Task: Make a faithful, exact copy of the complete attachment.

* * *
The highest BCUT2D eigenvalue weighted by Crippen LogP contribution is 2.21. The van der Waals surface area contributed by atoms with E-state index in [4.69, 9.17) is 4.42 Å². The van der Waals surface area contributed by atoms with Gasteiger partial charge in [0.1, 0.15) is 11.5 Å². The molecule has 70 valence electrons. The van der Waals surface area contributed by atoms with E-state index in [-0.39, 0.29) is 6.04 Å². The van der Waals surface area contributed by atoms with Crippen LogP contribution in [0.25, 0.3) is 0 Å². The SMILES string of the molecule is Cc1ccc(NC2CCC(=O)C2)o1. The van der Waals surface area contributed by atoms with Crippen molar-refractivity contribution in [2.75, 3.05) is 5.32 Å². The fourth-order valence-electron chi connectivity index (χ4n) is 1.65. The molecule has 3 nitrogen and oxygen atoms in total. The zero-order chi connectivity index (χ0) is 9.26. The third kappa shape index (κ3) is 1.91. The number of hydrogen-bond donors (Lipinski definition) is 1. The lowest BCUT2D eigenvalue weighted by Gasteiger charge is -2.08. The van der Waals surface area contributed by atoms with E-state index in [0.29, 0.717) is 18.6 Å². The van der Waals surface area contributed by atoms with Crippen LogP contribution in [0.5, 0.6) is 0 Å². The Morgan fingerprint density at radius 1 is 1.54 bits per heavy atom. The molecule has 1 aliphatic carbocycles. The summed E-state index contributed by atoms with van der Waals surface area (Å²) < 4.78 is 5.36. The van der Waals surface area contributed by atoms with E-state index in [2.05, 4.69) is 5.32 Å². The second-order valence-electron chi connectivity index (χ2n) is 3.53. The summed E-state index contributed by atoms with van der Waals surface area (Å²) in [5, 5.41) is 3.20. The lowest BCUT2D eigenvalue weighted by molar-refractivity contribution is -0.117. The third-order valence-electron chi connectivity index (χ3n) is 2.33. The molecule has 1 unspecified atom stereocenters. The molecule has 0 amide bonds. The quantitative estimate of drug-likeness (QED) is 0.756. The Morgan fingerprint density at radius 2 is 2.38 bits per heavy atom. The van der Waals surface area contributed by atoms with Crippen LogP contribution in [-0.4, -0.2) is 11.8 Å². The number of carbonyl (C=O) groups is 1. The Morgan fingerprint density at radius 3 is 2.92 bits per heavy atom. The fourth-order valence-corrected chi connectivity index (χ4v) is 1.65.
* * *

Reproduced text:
The highest BCUT2D eigenvalue weighted by Crippen LogP contribution is 2.21. The van der Waals surface area contributed by atoms with E-state index in [4.69, 9.17) is 4.42 Å². The van der Waals surface area contributed by atoms with Gasteiger partial charge in [0.1, 0.15) is 11.5 Å². The molecule has 70 valence electrons. The van der Waals surface area contributed by atoms with E-state index in [-0.39, 0.29) is 6.04 Å². The van der Waals surface area contributed by atoms with Crippen LogP contribution in [0.25, 0.3) is 0 Å². The SMILES string of the molecule is Cc1ccc(NC2CCC(=O)C2)o1. The van der Waals surface area contributed by atoms with Crippen molar-refractivity contribution in [2.75, 3.05) is 5.32 Å². The fourth-order valence-electron chi connectivity index (χ4n) is 1.65. The molecule has 3 nitrogen and oxygen atoms in total. The zero-order chi connectivity index (χ0) is 9.26. The third kappa shape index (κ3) is 1.91. The number of hydrogen-bond donors (Lipinski definition) is 1. The lowest BCUT2D eigenvalue weighted by Gasteiger charge is -2.08. The van der Waals surface area contributed by atoms with E-state index in [0.29, 0.717) is 18.6 Å². The van der Waals surface area contributed by atoms with Crippen LogP contribution in [0.5, 0.6) is 0 Å². The Morgan fingerprint density at radius 1 is 1.54 bits per heavy atom. The molecule has 1 aliphatic carbocycles. The summed E-state index contributed by atoms with van der Waals surface area (Å²) < 4.78 is 5.36. The van der Waals surface area contributed by atoms with E-state index in [2.05, 4.69) is 5.32 Å². The second-order valence-electron chi connectivity index (χ2n) is 3.53. The summed E-state index contributed by atoms with van der Waals surface area (Å²) in [5, 5.41) is 3.20. The lowest BCUT2D eigenvalue weighted by molar-refractivity contribution is -0.117. The third-order valence-electron chi connectivity index (χ3n) is 2.33. The molecule has 1 unspecified atom stereocenters. The molecule has 0 amide bonds. The quantitative estimate of drug-likeness (QED) is 0.756. The Morgan fingerprint density at radius 2 is 2.38 bits per heavy atom. The van der Waals surface area contributed by atoms with Crippen LogP contribution in [-0.4, -0.2) is 11.8 Å². The number of carbonyl (C=O) groups is 1. The Morgan fingerprint density at radius 3 is 2.92 bits per heavy atom. The fourth-order valence-corrected chi connectivity index (χ4v) is 1.65.